Once he arrived in the United States, he began his collegiate career later than most athletes, but was able to accomplish a lot. He won a NCAA National Championship in Division II, but still had his mind on moving up. Just like Adams, he reached out to Lipscomb directly.

“I wanted to challenge myself and try something new and see if there is a difference and how big of a difference it is to go from [Division] II to [Division] I,” Alonefti said. “I also did not want to go to just a school, I wanted to go to a [Division] I school that’s going to compete and try to win trophies, and I found the right one.” 

Alonefti’s biggest concern was about the placement of where he would play next. When searching for a school, he felt Lipscomb was the right one. 

“I talked with both our coaches and I saw what they wanted to achieve with the team. I saw that they had some success before [I] came here so I thought it would be a good fit.” 

When it came to Adams and Alonefti, they wanted Lipscomb and Lipscomb wanted them. The process which brought them to Green Hills wasn’t exactly as clear-cut for Cora ter Kuile, though.

Cora ter Kuile smiles in her media day portrait photo

After transferring from the San Jose State Spartans in California, ter Kuile would head to Nashville to figure out her next step. She took the long trip from California to Tennessee, but it wasn’t initially to see the Purple and Gold.

Lipscomb was initially not on her radar at all; in fact, she came here to visit the school down the boulevard, Belmont University. 

“Originally, I was not here for a visit, I came for a visit at Belmont,” ter Kuile said. But after head volleyball coach Brandon Rosenthal reached out, she decided to take a visit to campus.

“It drew me in because of the atmosphere. The coaching staff is really what did it. I immediately clicked with Brandon, Brittany, and Rachel. I love them all so much… These people truly care about me and are going to be there for me.”

Despite not being the one to reach out to Lipscomb, Cora ter Kuile committed for a similar reason to that of Adams and Alonefti: the culture.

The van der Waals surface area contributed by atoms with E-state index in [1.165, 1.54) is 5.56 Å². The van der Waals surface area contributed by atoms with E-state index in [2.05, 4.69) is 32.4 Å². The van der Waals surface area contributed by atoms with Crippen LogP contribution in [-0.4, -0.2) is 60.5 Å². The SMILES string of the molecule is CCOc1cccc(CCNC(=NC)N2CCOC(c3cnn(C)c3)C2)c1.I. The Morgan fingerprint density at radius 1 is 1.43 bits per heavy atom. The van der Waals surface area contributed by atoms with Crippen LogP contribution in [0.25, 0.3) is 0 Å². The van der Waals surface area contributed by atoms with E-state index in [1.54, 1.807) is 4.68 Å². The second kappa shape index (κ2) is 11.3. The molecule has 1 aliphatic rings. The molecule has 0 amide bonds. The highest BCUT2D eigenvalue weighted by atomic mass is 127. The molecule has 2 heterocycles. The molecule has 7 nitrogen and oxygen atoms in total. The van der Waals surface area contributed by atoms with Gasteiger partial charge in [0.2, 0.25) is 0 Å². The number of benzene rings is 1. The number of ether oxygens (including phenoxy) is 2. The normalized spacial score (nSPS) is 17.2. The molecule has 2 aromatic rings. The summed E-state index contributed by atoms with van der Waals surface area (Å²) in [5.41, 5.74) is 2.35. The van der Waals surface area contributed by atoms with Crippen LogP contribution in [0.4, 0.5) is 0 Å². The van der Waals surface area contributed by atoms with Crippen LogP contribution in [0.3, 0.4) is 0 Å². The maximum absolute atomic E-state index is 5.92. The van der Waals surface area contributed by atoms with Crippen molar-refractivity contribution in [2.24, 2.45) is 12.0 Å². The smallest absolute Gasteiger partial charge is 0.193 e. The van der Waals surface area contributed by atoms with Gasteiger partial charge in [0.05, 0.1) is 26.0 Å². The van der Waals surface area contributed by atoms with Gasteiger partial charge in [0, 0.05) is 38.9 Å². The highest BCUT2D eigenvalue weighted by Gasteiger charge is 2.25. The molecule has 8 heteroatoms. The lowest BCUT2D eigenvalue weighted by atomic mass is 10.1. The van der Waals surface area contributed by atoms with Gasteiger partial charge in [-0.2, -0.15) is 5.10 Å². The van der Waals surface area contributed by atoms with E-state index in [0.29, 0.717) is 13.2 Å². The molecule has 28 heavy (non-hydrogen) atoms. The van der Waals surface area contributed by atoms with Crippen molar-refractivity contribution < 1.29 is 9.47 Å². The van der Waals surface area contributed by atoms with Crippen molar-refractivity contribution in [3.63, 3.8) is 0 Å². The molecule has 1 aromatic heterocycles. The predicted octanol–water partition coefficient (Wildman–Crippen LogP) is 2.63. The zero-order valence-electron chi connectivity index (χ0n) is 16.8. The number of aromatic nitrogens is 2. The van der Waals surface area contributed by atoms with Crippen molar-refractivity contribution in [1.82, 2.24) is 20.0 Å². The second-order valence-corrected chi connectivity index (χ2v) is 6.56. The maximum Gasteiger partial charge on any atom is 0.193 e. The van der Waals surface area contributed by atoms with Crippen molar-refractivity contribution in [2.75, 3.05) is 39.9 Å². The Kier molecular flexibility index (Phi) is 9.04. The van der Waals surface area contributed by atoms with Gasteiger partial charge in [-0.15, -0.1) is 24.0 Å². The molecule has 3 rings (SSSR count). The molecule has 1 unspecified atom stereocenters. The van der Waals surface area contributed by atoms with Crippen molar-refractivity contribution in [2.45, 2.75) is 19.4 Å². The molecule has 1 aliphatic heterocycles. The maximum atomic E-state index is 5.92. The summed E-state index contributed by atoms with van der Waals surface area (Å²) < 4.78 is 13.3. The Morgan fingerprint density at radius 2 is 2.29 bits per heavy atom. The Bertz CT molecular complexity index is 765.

No matter the sport, one of Lipscomb’s unique characteristics as an athletics program is the great cultures that have been created. All three athletes saw that aspect of the Bisons’ program and wanted to be a part of that. 

With Lipscomb being a relatively small school compared to other Division I programs, the people on campus play a large role in shaping the community.

They provide one these athletes want to be a part of, on and off the field or court. 

“We are having fun, the boys are fun and we’re having fun during the games,” Alonefti said.

It must be a common theme within the soccer program, as Adams feels the same about her team.

“I just fell in love with the campus, and I love the coaches and love the girls,” Adams said. The community was also a big factor in her commitment as well. 

“Wake Forest is also a small school, but I feel like the community is so much tighter here,” Adams said. “Even though the sizes are comparable and they are both smaller campuses, this feels like everyone is friends here and it’s such a tight knit community.”

Not only was she able to speak on that sense of closeness, but ter Kuile was able to reinstate it. 

“Not just the coaches, but the girls and the staff, [including] our trainer and nutritionist, are bought into caring, loving, and wanting to pour into this program more than just volleyball,” ter Kuile said.

“It is so much more than beyond volleyball… it is a part of our identity that we’re a team, but [another] part of our identity is that we truly love and care about each one of our girls,” ter Kuile said. 

Despite heading to a new school and the challenges that come with that process, these three have made Lipscomb University their new home.

For these three athletes and many more on campus, the transfer portal has helped them all fall in love with what it means to be a Bison.

All photos courtesy of Lipscomb Athletics